Why do some companies and organizations outperform others? Why is it that some organizations experience less turnover and higher employee satisfaction while others seem to struggle with these continuously, covid or no covid?
The answer has been suggested to lie in organizational culture: the tacit principles that guide how people behave in organizations. Intangible in nature, and difficult to identify and duplicate, organizational culture has become the competitive advantage above others as most work turns into distance work and turnover becomes an urgent issue in need of addressing in most boardrooms. The value of organizational culture has been linked with several organizational benefits, including productivity, a positive communication climate, higher flexibility and increased innovativeness. Studies suggest organizational culture to explain up to 28% of customer satisfaction, and organizations with positive organizational cultures may perform up to 30% better than those without.
Looking at some recent findings from work psychology research, it appears that the psychological contract is changing for the workplace. Employee expectations have changed, and distance work has made the costs of switching organizations and positions smaller. This is an issue for organizations, as voluntary turnover has been proved to be contagious in workplaces; when one colleague leaves, others start updating their resumes. In addition, getting out of a downward spiral of contagious turnover is more costly than investing in keeping employees happy.
Leaders shape the emotional climate of an organization. Certain positive emotions have been proven valuable for organizational culture: feelings of safety, trust, belonging, excitement and surprise have been linked to better organizational performance and increased innovativeness and teams’ problem solving abilities. For CCOs looking to improve their organizational culture, the question remains: what kind of emotional experience do our employees have? What actions can we take to increase the positive emotions among our employees?
There is no one universal good culture, but building an ideal organizational climate depends on the organization, its context, industry and individuals. Interestingly, certain controversial emotions in manageable doses can also contribute to better organizations: some forms of envy and inadequacy have been linked to improved employee performance. On the other hand, certain emotions in workplaces have been associated with poor organizational performance: feeling left out, uncertainty, confusion, shame or fear seem to hinder organizations from ideal performance. In uncertain times such as pandemics and wars, these emotions become increasingly common. If these emotions are gaining ground, it is the task of the CCO to intervene for the best interest of the organization. This task ideally requires collaboration with other functions, such as HR or IT.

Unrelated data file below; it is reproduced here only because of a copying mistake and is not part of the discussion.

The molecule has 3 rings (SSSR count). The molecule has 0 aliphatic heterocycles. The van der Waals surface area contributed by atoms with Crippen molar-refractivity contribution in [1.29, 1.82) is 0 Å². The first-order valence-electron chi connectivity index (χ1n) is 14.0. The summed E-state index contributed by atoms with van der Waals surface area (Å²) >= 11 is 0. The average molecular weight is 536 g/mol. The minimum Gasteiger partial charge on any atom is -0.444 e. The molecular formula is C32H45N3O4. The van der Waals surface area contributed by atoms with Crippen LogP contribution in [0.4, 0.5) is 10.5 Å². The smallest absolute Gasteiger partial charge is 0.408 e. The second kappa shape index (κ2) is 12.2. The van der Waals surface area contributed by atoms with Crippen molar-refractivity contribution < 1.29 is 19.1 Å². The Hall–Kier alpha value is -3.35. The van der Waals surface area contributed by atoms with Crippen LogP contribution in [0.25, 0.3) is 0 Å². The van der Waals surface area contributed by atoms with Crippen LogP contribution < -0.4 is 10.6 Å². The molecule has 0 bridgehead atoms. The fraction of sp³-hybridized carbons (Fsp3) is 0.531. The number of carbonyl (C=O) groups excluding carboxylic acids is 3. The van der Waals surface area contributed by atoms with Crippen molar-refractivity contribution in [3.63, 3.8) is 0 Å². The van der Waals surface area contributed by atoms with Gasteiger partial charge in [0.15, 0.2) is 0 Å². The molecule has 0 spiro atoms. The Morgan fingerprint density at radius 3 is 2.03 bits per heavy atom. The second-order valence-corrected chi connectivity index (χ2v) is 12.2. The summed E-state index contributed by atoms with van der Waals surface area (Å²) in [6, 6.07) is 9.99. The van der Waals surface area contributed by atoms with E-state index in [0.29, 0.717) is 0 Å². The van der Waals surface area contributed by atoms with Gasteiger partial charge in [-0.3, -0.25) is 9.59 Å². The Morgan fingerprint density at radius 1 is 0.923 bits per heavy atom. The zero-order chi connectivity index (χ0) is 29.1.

A useful concept for understanding what organizational culture consists of is emotional agency. It has been linked to workplace efficiency and worker welfare, and could contribute to workplace commitment. Emotional agency includes factors that can be built and developed, such as sense of influence over own work. The level of influence that workers have over their own work is a well studied phenomenon, and lack of influence has been linked with burnout and depression. What matters most is the perceived influence, and employees in similar situations may perceive their influence differently. This is something communication can fix, by listening to the employee experiences and ideas for improvement.
On some levels the pandemic has enabled new levels of agency for employees: the more an employee feels they have a say over their own work, whether it is timing, workload, space, pace and collaborators, the happier they seem at work. If employee complaints emerge on the topic of having little say or control over their own work, CCOs should listen. Solving this challenge could prove valuable and mitigate major risks of employee turnover. As it is a matter of perceptions, sometimes it can be fixed via surprising adjustments outside the usual HR guidelines.
As mis- and disinformation increase in society, a good organizational culture becomes a shield for employees, brands and organizations. The better defined the organizational character, the easier it becomes to distinguish fake and false content about the brand or organization.
Building and nurturing organizational culture and the emotional climate of workplaces is a timely topic for CCOs and organizations. If left unattended, information pollution will take over and tell the worst. At best, strong organizational cultures pay off but can also contribute to the benefit of entire societies, and even help keep the communication climate clean beyond the organizational boarders.
Vilma Luoma-aho is Page Member since 2015, and professor of corporate communication and past Chairman of the Board of the Finnish Communication Association ProCom. She chaired Page’s the first online Spring Seminar in 2020, and has a background in agency work and public sector communication. Currently in addition to research and teaching, she works with companies to develop their stakeholder relations and intangible assets in an era of misinformation. She has won prizes for the applicability of her research, and her newest books focus on the changing expectations of digital stakeholders.
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